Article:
All this talk of remote working is making me smile. I’m smiling because I’ve been doing this for years. Not just from home but recording podcasts remotely from all kinds of crazy locations thousands of miles from ‘home’.
When I sold my production company in 2014 I took on a project that had me travelling the world for about two years. It was great fun but unproven so I kept a couple of side-gigs in my pocket. They included producing two weekly podcasts, making commercials and providing tech support to a radio station.
I learned three things fast; discipline, systems and remote recording. The first two are self-explanatory but the third took some initial work.
At the time, the de-facto method for remote recording was to record a podcast with Skype. This worked pretty well in major cities where a good broadband connection gave you a solid link without dropouts. However, two things were niggling the fussy area of my mind. Firstly, that bubbly squeaky Skype sound was driving me crazy. On certain words it sounded like my guest was on the moon! Secondly, when travelling outside of big areas it became very sketchy and ‘moon quality’ sound was a dream. There were lots of drop-outs and mangled words, which could be fixed in editing, but it completely killed the flow and nothing could be done about that squeaky sound you get with apps like Skype or Zoom.
The work around was to use Skype to connect but other software to record. This worked like a dream. The most extreme example I can think of is recording a podcast with a guest in Dublin while I was on a yacht at Coffs Harbour NSW. The connection was terrible but the recording was perfect.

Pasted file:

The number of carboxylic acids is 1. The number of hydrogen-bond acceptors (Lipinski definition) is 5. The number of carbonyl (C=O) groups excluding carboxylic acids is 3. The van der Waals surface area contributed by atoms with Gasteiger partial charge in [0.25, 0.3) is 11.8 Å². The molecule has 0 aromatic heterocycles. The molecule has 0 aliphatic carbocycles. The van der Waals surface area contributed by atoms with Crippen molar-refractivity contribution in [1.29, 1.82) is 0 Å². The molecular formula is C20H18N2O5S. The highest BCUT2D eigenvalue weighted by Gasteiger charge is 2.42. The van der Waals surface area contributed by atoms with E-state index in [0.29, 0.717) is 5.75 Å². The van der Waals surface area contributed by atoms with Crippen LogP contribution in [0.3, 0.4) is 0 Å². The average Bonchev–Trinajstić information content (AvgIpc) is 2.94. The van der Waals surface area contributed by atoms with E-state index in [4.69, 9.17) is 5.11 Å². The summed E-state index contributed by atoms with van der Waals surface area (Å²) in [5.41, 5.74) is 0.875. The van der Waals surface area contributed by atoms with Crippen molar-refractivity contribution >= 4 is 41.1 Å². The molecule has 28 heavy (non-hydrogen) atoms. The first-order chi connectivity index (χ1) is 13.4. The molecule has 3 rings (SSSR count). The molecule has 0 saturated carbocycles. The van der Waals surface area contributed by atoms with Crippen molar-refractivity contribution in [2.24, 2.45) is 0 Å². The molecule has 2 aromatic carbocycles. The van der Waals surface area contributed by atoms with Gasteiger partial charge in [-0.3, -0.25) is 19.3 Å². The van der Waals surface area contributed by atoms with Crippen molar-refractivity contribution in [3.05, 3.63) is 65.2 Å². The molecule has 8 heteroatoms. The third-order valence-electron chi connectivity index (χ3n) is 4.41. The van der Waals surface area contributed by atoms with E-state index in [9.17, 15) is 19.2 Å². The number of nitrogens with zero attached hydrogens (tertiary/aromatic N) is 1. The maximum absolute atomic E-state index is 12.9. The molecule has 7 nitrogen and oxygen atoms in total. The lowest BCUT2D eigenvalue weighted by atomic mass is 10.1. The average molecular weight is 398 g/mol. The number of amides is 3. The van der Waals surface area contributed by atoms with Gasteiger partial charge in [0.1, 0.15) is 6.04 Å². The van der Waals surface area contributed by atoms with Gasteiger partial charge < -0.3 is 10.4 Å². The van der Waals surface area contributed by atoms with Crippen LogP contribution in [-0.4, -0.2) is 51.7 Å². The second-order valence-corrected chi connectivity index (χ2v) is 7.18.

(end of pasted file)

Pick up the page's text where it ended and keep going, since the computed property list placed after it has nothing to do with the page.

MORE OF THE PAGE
Technical issues aside, I also learned a lot about where to record a podcast. Occasionally I was able to use my network of radio contacts and grab proper studio facilities. More often, I was in hotels or apartments. That led to a lot of trial and error to figure what worked.
One of the top answers was a walk-in wardrobe. This I discovered with a voiceover buddy who turns over $100k pa from his studio near New York. He wanted to get into acting so split time between home and LA, where he literally stuck a microphone, laptop and lamp in the wardrobe and voiced promos for the nightly news on NBC. And I mean the Tom Brokaw/Brian Williams national TV news. Crazy!
There is a phrase in radio which says that ‘it’s what comes out of the speakers that counts’. Podcasting is an audio platform so listeners can’t see. If you’re in a wardrobe or have a duvet over your head it doesn’t matter once the sound quality is good. Listeners expect the same audio quality they get with a ‘professional’ radio station. Anything less and you are an amateur in their ears. The same goes for the quality of your content. While we have a million podcasts worldwide, you consistently see the professional ones rise to the top.
By comparison, all of this running around the world creating ad-hoc recording spaces, has made the art of turning a home based ‘remote working’ space into a usable recording area very simple. I have learned practically, yet professionally, how to record a podcast in any location and have it sound as good as anything on radio.
This has also opened up a whole new world. While I used to be tied to my studio location in Dublin, my podcast clients now have access to talent and guests anywhere. It also helps massively with scheduling time with hosts or guests. Of course, I still use studios, but rent them according to needs, budget and where my client is located.
So after years of remote working, under difficult circumstances, it does make me smile to see people excited about working from their own homes. Welcome to the party!